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In 2009 the British Government established an unprecedented process of regular and sustained collaboration between the Permanent Five – also the nuclear weapon states – on nuclear disarmament and arms-control issues.
The ‘P5 process’, as it is known, has expanded its activities since its creation. It has voluntarily become the vehicle for nuclear-weapon states to work towards their disarmament commitments enshrined in the Non-Proliferation Treaty – pledges that their non-nuclear counterparts charge have gone largely unfulfilled. Because of this significance, all eyes are now on the P5 process. The loud and frequent demands that it demonstrate concrete outputs and significant progress by 2014 are difficult to ignore.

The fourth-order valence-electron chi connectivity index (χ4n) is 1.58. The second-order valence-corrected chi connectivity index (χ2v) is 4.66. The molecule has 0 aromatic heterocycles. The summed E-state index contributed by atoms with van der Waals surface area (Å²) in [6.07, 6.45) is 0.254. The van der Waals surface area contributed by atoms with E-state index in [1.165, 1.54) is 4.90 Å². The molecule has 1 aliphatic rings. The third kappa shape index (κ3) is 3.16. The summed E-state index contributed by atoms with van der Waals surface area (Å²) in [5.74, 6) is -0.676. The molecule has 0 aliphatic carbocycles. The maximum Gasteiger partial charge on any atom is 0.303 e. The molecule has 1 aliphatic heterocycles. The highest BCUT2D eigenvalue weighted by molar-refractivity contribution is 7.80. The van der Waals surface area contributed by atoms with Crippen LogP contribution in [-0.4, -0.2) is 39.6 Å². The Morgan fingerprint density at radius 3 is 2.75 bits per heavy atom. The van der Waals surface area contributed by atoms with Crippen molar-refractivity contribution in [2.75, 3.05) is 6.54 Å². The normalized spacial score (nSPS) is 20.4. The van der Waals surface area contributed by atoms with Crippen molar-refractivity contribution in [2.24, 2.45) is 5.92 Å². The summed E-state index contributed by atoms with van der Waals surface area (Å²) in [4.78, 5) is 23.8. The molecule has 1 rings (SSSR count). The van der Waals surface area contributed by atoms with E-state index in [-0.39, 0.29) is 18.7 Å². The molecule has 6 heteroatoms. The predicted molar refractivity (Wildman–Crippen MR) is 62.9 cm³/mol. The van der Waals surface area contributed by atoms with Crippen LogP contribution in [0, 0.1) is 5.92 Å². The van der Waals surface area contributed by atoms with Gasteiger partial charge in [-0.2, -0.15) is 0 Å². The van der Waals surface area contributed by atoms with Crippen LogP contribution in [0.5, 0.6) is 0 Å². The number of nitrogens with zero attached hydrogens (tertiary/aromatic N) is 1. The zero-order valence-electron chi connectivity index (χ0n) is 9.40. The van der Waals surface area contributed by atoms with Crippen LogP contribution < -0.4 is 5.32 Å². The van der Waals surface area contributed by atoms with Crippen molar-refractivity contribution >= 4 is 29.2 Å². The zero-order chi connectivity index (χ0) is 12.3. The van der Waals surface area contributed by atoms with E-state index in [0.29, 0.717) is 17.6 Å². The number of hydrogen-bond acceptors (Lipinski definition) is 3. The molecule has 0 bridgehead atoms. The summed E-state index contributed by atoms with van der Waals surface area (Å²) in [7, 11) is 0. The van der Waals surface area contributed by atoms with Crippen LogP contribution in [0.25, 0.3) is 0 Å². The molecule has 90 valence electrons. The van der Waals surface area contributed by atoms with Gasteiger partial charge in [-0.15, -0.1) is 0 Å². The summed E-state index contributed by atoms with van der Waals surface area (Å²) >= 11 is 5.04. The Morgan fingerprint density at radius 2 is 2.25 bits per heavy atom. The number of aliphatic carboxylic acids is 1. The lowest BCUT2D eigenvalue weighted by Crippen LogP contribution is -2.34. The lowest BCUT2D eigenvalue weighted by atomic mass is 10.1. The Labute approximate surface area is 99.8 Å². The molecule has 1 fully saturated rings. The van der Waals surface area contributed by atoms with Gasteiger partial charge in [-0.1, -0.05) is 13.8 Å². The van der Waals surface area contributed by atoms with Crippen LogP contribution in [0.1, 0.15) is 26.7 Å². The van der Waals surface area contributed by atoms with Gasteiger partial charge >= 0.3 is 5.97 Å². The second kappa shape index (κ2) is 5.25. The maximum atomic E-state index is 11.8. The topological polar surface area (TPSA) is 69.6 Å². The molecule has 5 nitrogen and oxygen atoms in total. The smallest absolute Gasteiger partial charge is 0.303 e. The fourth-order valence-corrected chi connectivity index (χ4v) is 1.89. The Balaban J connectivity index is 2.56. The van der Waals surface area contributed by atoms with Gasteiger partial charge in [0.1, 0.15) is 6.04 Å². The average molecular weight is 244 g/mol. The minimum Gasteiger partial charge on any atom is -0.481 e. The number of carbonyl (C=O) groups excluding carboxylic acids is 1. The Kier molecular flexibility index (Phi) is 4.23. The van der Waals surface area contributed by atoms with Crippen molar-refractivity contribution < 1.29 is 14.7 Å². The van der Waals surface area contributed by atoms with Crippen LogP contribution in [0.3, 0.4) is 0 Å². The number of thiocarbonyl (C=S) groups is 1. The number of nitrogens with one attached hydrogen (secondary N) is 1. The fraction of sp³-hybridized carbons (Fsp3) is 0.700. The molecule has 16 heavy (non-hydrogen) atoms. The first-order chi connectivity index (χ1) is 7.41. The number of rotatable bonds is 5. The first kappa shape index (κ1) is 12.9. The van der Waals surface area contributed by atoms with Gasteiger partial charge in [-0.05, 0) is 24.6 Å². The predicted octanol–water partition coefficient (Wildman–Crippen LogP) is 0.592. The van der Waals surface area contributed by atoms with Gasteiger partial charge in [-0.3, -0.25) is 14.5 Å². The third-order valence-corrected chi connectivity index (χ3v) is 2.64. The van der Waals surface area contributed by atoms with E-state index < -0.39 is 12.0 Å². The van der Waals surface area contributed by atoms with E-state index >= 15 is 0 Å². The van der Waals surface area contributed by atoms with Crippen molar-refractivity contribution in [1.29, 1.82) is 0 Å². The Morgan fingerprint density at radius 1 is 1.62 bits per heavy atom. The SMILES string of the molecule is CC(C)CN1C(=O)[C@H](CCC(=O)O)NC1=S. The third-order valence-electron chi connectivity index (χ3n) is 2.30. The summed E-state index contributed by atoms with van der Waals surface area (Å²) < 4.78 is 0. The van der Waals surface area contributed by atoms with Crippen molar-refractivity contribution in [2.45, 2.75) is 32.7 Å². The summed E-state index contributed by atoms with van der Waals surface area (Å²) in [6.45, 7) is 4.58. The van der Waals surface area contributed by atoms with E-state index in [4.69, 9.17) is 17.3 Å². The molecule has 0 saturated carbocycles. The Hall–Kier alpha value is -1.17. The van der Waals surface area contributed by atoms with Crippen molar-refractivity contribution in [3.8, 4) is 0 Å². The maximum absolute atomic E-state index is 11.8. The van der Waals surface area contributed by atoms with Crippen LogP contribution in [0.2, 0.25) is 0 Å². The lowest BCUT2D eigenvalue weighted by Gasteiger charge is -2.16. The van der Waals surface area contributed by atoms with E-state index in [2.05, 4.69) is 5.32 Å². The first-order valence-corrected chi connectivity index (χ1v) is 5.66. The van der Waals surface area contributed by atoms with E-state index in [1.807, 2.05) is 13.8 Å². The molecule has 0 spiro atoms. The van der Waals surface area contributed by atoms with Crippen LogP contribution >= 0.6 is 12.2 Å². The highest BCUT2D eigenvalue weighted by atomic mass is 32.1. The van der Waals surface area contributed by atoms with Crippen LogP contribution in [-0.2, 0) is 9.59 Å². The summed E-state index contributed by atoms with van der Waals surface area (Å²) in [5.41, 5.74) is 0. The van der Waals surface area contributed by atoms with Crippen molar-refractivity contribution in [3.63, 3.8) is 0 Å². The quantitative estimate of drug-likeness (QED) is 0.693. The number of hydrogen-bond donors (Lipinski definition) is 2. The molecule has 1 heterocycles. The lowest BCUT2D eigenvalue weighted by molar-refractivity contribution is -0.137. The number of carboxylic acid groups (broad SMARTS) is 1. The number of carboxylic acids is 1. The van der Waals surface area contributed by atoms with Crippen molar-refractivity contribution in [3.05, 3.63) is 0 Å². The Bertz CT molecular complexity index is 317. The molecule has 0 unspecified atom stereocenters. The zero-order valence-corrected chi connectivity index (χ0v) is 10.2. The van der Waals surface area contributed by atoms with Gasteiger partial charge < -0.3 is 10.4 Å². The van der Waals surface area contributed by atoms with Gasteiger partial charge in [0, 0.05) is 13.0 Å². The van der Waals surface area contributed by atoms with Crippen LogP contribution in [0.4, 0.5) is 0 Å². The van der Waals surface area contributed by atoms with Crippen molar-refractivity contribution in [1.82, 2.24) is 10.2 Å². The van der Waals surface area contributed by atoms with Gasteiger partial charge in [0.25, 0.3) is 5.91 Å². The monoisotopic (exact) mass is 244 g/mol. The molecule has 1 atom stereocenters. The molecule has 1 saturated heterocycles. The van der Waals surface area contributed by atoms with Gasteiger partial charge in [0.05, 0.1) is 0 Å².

This paper draws upon extensive interviews with officials and experts to shed light on the largely opaque P5 process. It considers the risks in the P5’s current trajectory, as well as opportunities for the nuclear-weapon states to build upon their modest but important base of work after the 2015 NPT Review Conference.
About the Authors
Andrea Berger is RUSI’s research fellow in Nuclear Analysis and deputy director for the UK Project on Nuclear Issues.
Professor Malcolm Chalmers is research director and director of UK Defence Policy at RUSI.